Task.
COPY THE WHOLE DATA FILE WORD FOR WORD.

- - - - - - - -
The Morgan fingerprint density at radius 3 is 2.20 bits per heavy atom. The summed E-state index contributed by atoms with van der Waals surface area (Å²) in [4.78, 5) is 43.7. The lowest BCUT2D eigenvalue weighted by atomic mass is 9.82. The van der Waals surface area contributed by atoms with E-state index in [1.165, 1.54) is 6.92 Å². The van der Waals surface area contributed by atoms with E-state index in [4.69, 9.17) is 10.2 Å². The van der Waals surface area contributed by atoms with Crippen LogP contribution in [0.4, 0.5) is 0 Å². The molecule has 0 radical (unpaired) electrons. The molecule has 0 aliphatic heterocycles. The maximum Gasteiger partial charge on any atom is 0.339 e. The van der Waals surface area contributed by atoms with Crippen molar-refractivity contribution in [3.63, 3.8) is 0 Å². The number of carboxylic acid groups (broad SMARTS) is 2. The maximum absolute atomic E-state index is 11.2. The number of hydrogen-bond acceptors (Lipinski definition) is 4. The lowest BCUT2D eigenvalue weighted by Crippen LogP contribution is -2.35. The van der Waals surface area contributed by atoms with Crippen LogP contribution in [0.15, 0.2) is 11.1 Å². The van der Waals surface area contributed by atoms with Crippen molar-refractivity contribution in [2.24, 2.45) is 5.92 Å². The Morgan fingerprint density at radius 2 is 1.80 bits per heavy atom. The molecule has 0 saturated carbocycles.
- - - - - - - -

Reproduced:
The Morgan fingerprint density at radius 3 is 2.20 bits per heavy atom. The summed E-state index contributed by atoms with van der Waals surface area (Å²) in [4.78, 5) is 43.7. The lowest BCUT2D eigenvalue weighted by atomic mass is 9.82. The van der Waals surface area contributed by atoms with E-state index in [1.165, 1.54) is 6.92 Å². The van der Waals surface area contributed by atoms with E-state index in [4.69, 9.17) is 10.2 Å². The van der Waals surface area contributed by atoms with Crippen LogP contribution in [0.4, 0.5) is 0 Å². The molecule has 0 radical (unpaired) electrons. The molecule has 0 aliphatic heterocycles. The maximum Gasteiger partial charge on any atom is 0.339 e. The van der Waals surface area contributed by atoms with Crippen molar-refractivity contribution in [3.63, 3.8) is 0 Å². The number of carboxylic acid groups (broad SMARTS) is 2. The maximum absolute atomic E-state index is 11.2. The number of hydrogen-bond acceptors (Lipinski definition) is 4. The lowest BCUT2D eigenvalue weighted by Crippen LogP contribution is -2.35. The van der Waals surface area contributed by atoms with Crippen LogP contribution in [0.15, 0.2) is 11.1 Å². The van der Waals surface area contributed by atoms with Crippen molar-refractivity contribution in [2.24, 2.45) is 5.92 Å². The Morgan fingerprint density at radius 2 is 1.80 bits per heavy atom. The molecule has 0 saturated carbocycles.